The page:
The most obvious economic impact of the war was on housing stock. The damage to London, where three and a half million homes in the metropolitan area were destroyed, was greater than that wrought by the Great Fire of 1666. Ninety percent of all homes in Warsaw were destroyed. Only 27 percent of the residential buildings in Budapest in 1945 were habitable. Forty percent of German housing stock was gone, 30 percent of British, 20 percent of French. In Italy 1.2 million homes were destroyed, mostly in cities of 50,000 or more people.
It is easy, in retrospect, to see that hopes for a democratic Eastern Europe after 1945 were always forlorn. Central and Eastern Europe had few indigenous democratic or liberal traditions. The inter-war regimes in this part of Europe had been corrupt, authoritarian and in some cases murderous. The old ruling castes were frequently venal. The real governing class in inter-war Eastern Europe was the bureaucracy, recruited from the same social groups who would furnish the administrative cadre of the Communist states. For all the rhetoric of ‘Socialism’, the transition from authoritarian backwardness to Communist ‘popular democracy’ was a short move and an easy one. It is not so very surprising that history took the turn it did.
Where Stalin differed from other empire-builders, even the czars, was in his insistence upon reproducing in the territories under his control forms of government and society identical to those of the Soviet Union. Just as he had done in eastern Poland between 1939 and 1941, and in the Baltic states in 1940 and again (following their re-conquest from the Nazis) in 1945, Stalin set out to re-mould eastern Europe in the Soviet image; to reproduce Soviet history, institutions and practices in each of the little states now controlled by Communist parties.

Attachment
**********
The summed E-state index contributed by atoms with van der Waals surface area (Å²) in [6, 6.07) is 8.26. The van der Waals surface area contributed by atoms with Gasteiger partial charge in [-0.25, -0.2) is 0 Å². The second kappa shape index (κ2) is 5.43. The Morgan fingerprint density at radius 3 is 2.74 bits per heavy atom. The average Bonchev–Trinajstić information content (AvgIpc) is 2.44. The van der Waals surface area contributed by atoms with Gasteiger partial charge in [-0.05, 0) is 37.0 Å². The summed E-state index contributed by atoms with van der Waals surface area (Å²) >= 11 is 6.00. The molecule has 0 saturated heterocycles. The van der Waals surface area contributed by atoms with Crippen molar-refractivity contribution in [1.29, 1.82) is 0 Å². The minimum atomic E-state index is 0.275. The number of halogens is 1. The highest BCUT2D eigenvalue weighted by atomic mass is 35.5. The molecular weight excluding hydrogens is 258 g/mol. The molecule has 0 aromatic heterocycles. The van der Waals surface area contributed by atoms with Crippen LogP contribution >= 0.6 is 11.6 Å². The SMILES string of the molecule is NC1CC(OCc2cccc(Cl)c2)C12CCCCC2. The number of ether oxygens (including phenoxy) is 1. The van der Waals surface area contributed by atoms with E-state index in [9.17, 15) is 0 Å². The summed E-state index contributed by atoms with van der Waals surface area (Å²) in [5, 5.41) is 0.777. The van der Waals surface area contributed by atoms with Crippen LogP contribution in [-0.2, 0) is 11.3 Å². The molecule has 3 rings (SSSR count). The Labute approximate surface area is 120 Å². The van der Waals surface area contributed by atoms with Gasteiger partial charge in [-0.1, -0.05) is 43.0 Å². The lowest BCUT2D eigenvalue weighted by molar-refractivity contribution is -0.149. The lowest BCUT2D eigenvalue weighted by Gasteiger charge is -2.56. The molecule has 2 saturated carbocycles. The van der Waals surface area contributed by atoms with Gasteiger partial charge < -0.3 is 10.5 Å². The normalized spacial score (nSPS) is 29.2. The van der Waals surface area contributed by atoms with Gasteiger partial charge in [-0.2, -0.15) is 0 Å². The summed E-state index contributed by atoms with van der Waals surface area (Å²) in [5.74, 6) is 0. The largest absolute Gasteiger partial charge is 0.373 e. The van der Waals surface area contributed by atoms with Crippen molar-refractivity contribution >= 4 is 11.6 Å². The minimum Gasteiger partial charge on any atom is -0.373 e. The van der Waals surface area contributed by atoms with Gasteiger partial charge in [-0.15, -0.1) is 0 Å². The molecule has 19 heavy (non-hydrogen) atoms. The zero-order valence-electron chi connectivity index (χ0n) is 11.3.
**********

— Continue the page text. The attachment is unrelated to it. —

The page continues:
The advantage of the confession, in addition to its symbolic use as an exercise in guilt-transferal, was that it confirmed Communist doctrine. There were no disagreements in Stalin’s universe, only heresies; no critics, only enemies; no errors, only crimes.
The Communist state was in a permanent condition of undeclared war against its own citizens. Like Lenin, Stalin understood the need for enemies, and it was in the logic of the Stalinist state that it was constantly mobilizing against its foes—external, but above all domestic.
The idea that the Soviet Union was engaged upon a momentous quest whose very ambition justified and excused its shortcomings was uniquely attractive to rationalist intellectuals. The besetting sin of Fascism had been its parochial objectives. But Communism was directed towards impeccably universal and transcendent goals. Its crimes were excused by many non-Communist observers as the cost, so to speak, of doing business with History.
[Margaret] Thatcher was a radical, bent upon destruction and innovation; she scorned compromise. For her, class warfare, suitably updated, was the very stuff of politics. Her policies, often dreamed up at very short notice, were secondary to her goals; and these in turn were in large measure a function of her style. Thatcherism was about how you govern, rather than what you do. Her unfortunate Conservative successors, cast out upon the blasted landscape of post-Thatcherism, had no policies, no goals—and no style.
Yugoslavia was the worst case, but post-Communism was difficult everywhere. The path from authoritarianism to democracy in Portugal or Spain accompanied the accelerated modernization of a backward agrarian economy—a combination with which the rest of Western Europe was familiar from its own past. But the exit from Communism had no precedent. The much-anticipated passage from capitalism to socialism had been theorized ad nauseam in academies, universities and coffee bars from Belgrade to Berkeley; but no-one had thought to offer a blueprint for the transition from socialism to capitalism.